Riso al Forno (Oven-baked Rice)

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In many countries, and Italy is not an exception, the traditional cuisine can be divided into two categories: cucina povera, or the food of the poor, and cucina riccha, the food, which only the rich could afford. In the case of Italy, ironically enough, the poor kitchen represented by pasta and pizza, became world-famous and can be found in the most prestigious restaurants nowadays.
Cucina povera shaped with two main factors: a limited number of ingredients, and the desire to use or preserve everything, without leaving a single piece. Clearly, meat was too expensive and what poor could afford were mainly were left-overs or undesirable parts from the tables of the rich. For the same reason, it seemed unreasonable to eat the whole piece they were able to get straight away, so they salted or dried it, which set up the basis for different hams, proscutto, salami. Fish was preserved in the same way (ironically, for many people nowadays baccalà – the salted cod- is affordable only at Christmas). The foundation of the kitchen were cereals and grain-based dishes, such as pasta in the South, polenta and rice in the North and  gnocchi throughout. Another important and valuable component was bread: even when stale, it was never thrown away, but used in salads, like in traditional Tuscan panzanella, for stuffing the vegetables, for covering dishes, or for coating croquettes and other fried dishes. Usually, dishes were garnished with fruits and vegetables, in many cases gathered from the wild. With this scarcity of products, the poor put a lot of attention to the sauces, combination of ingredients, and possible elements to add the flavor – usually local specialities, available so broadly that they seem to have no value. This diligent research made the kitchen of the poor remarkable in its taste, and with centuries it was escalated till the worlds best restaurants. There are still many exceptional dishes, mainly unknown, which may be found only in some small local osterias.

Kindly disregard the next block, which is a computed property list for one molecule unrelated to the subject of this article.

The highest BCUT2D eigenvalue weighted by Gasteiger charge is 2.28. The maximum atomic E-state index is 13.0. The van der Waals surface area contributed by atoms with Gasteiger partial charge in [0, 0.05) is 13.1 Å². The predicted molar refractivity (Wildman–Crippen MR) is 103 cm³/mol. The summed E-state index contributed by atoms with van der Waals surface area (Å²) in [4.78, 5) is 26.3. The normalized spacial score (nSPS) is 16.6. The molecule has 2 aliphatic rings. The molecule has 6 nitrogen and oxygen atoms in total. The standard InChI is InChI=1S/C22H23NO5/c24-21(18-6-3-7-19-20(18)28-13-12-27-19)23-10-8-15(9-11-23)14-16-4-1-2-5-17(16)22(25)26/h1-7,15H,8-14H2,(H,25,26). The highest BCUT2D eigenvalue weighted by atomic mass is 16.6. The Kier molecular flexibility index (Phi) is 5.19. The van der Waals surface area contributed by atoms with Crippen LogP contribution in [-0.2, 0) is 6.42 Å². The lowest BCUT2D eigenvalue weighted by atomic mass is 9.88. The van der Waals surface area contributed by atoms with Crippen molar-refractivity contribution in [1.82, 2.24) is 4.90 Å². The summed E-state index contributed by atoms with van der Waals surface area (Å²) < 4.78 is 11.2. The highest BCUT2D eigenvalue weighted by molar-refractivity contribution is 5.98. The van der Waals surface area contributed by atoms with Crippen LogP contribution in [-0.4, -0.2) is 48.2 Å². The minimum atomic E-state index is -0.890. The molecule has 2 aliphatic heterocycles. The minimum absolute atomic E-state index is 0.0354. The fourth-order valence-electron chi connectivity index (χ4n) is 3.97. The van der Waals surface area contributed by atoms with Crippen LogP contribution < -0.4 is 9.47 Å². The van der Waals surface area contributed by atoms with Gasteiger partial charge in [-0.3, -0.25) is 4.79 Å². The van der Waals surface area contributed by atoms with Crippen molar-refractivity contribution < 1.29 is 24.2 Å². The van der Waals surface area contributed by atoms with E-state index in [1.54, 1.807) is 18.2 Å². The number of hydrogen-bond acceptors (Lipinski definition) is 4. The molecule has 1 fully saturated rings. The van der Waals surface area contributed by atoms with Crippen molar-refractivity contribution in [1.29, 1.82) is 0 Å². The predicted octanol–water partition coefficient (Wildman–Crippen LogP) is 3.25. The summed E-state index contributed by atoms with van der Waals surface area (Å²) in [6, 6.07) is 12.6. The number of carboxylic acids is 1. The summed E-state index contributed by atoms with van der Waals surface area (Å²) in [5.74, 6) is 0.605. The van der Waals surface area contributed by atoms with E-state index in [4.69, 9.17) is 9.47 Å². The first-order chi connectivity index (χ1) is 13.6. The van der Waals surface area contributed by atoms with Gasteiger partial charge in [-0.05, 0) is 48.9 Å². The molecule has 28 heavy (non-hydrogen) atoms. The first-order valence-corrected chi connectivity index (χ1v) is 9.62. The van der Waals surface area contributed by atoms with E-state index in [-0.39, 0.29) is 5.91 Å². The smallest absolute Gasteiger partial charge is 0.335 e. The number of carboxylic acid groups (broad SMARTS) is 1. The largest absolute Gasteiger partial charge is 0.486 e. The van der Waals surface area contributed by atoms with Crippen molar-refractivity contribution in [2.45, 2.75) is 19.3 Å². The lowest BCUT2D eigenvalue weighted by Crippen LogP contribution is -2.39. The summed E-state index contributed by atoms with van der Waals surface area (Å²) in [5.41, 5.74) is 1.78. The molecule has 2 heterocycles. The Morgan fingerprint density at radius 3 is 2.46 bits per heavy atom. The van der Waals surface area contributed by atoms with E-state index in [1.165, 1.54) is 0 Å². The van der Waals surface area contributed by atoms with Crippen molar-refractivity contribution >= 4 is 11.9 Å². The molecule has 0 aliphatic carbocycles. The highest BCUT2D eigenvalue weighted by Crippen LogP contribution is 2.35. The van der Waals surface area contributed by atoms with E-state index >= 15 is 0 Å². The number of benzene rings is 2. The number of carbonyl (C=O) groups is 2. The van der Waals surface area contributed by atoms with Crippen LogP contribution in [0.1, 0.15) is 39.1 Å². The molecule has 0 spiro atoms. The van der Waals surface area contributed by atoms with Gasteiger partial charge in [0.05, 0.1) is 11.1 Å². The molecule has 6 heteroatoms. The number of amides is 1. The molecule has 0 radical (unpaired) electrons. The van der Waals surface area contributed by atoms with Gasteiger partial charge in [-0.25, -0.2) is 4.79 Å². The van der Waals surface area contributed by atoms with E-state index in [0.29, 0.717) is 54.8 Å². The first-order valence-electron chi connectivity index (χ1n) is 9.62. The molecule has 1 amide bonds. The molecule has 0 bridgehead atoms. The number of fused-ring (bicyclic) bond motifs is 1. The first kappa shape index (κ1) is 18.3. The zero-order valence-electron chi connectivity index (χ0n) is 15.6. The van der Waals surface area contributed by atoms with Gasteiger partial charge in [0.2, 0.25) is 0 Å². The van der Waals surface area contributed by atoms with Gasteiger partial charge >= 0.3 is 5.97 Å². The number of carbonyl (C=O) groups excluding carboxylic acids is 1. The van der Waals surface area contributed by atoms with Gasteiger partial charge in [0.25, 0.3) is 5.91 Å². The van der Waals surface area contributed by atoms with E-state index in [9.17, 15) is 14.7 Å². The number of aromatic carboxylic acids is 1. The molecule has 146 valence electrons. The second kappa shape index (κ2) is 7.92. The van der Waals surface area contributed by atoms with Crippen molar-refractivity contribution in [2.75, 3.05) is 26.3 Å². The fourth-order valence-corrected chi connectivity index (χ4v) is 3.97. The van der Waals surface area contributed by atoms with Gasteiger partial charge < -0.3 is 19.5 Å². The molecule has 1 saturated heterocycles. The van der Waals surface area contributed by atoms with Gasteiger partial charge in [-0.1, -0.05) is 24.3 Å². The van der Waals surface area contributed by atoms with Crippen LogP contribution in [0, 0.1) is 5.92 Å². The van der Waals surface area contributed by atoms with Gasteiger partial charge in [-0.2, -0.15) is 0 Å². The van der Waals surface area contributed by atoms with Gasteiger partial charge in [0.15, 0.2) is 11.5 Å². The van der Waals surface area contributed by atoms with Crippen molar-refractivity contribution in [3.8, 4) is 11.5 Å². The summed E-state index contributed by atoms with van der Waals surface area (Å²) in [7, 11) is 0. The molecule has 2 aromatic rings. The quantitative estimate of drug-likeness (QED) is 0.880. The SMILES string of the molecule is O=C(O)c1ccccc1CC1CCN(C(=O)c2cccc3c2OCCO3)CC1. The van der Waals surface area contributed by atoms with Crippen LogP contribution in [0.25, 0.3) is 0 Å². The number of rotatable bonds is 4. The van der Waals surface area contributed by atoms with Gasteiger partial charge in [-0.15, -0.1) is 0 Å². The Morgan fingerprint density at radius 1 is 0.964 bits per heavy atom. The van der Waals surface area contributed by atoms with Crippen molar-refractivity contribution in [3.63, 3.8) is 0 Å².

This dish though will hardly ever enter the menu: despite being delicious, it’s too rustic and messy in its appearance. Well, as the guys from the Australian Masterchef always say: “The most important is the taste”. And I totally agree with them.

 

Time of preparation: 50 minutes Difficulty: Easy
Ingredients:
Rice__________320 grams
Mushrooms____200 grams
Carrots________2
Tomatoes______2
Chili Pepper____1
Parmesan Cheese to taste
Onion_________1/2
Scamorza cheese__180 grams
Soy sauce_____8 tablespoons

1. In the large frying pan of wok heat olive oil, sauté chopped onion, add soft chili pepper. Add sliced carrots and 2 tablespoons of soya sauce, fry for 5 minutes, add the chopped champignons or mushrooms you are using with two more tablespoons of soya sauce. When the mushrooms are ready, add diced tomatoes and 2 more tablespoons of soya sauce.
2. In the meanwhile, cook rice in salty water (take 1 glass of rice and two glasses of water). It should remain slightly undercooked. Combine rice with vegetables, add scamorza cheese, mix well and transfer everything into a baking dish. Cover with grated parmesan and bake on 200C (400F) for around 30 minutes, or until golden on the top.
Tip: in the original as you can easily guess there was no soya sauce. Nevertheless, it fits in this dish perfectly, and if you want to push it forward a little bit more, you can add 30 grams of grated ginger to vegetables.
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